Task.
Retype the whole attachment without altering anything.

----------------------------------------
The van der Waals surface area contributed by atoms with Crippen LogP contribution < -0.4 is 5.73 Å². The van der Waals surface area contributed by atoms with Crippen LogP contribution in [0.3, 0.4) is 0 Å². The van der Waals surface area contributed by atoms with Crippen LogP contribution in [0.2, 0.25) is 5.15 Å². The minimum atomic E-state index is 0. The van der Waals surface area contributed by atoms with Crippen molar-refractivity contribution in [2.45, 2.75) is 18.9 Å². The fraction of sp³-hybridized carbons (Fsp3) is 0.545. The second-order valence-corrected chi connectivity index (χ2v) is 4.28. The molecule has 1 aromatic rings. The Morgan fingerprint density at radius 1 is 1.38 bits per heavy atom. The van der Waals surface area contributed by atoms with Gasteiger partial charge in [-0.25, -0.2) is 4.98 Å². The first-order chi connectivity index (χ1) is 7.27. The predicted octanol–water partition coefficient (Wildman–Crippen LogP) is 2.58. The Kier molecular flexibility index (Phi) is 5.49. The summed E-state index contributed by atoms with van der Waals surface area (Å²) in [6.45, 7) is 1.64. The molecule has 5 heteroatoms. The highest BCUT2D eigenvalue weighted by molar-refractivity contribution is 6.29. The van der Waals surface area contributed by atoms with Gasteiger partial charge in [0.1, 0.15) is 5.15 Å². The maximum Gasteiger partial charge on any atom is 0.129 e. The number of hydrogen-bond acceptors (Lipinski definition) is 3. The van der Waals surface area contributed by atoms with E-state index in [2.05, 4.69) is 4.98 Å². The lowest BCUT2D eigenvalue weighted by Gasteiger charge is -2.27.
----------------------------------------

The van der Waals surface area contributed by atoms with Crippen LogP contribution < -0.4 is 5.73 Å². The van der Waals surface area contributed by atoms with Crippen LogP contribution in [0.3, 0.4) is 0 Å². The van der Waals surface area contributed by atoms with Crippen LogP contribution in [0.2, 0.25) is 5.15 Å². The minimum atomic E-state index is 0. The van der Waals surface area contributed by atoms with Crippen molar-refractivity contribution in [2.45, 2.75) is 18.9 Å². The fraction of sp³-hybridized carbons (Fsp3) is 0.545. The second-order valence-corrected chi connectivity index (χ2v) is 4.28. The molecule has 1 aromatic rings. The Morgan fingerprint density at radius 1 is 1.38 bits per heavy atom. The van der Waals surface area contributed by atoms with Gasteiger partial charge in [-0.25, -0.2) is 4.98 Å². The first-order chi connectivity index (χ1) is 7.27. The predicted octanol–water partition coefficient (Wildman–Crippen LogP) is 2.58. The Kier molecular flexibility index (Phi) is 5.49. The summed E-state index contributed by atoms with van der Waals surface area (Å²) in [6.45, 7) is 1.64. The molecule has 5 heteroatoms. The highest BCUT2D eigenvalue weighted by molar-refractivity contribution is 6.29. The van der Waals surface area contributed by atoms with Gasteiger partial charge in [0.1, 0.15) is 5.15 Å². The maximum Gasteiger partial charge on any atom is 0.129 e. The number of hydrogen-bond acceptors (Lipinski definition) is 3. The van der Waals surface area contributed by atoms with E-state index in [2.05, 4.69) is 4.98 Å². The lowest BCUT2D eigenvalue weighted by Gasteiger charge is -2.27.